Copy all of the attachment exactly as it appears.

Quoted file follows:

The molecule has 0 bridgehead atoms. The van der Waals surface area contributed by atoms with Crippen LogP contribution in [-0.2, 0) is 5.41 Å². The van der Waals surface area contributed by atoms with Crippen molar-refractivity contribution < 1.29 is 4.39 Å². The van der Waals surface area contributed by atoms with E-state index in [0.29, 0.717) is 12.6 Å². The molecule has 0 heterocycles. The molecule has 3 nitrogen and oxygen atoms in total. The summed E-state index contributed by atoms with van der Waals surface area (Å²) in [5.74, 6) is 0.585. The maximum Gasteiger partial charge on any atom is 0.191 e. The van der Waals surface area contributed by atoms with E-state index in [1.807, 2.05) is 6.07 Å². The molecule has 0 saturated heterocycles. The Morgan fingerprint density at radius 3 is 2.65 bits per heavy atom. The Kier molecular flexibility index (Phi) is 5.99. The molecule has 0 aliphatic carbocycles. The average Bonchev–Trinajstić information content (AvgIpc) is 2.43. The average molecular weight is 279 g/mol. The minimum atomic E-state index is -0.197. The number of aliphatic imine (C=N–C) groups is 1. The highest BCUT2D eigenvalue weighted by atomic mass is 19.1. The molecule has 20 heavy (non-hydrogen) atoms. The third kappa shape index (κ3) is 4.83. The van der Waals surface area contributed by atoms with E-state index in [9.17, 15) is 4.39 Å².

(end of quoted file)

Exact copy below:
The molecule has 0 bridgehead atoms. The van der Waals surface area contributed by atoms with Crippen LogP contribution in [-0.2, 0) is 5.41 Å². The van der Waals surface area contributed by atoms with Crippen molar-refractivity contribution < 1.29 is 4.39 Å². The van der Waals surface area contributed by atoms with E-state index in [0.29, 0.717) is 12.6 Å². The molecule has 0 heterocycles. The molecule has 3 nitrogen and oxygen atoms in total. The summed E-state index contributed by atoms with van der Waals surface area (Å²) in [5.74, 6) is 0.585. The maximum Gasteiger partial charge on any atom is 0.191 e. The van der Waals surface area contributed by atoms with E-state index in [1.807, 2.05) is 6.07 Å². The molecule has 0 saturated heterocycles. The Morgan fingerprint density at radius 3 is 2.65 bits per heavy atom. The Kier molecular flexibility index (Phi) is 5.99. The molecule has 0 aliphatic carbocycles. The average Bonchev–Trinajstić information content (AvgIpc) is 2.43. The average molecular weight is 279 g/mol. The minimum atomic E-state index is -0.197. The number of aliphatic imine (C=N–C) groups is 1. The highest BCUT2D eigenvalue weighted by atomic mass is 19.1. The molecule has 20 heavy (non-hydrogen) atoms. The third kappa shape index (κ3) is 4.83. The van der Waals surface area contributed by atoms with E-state index in [9.17, 15) is 4.39 Å².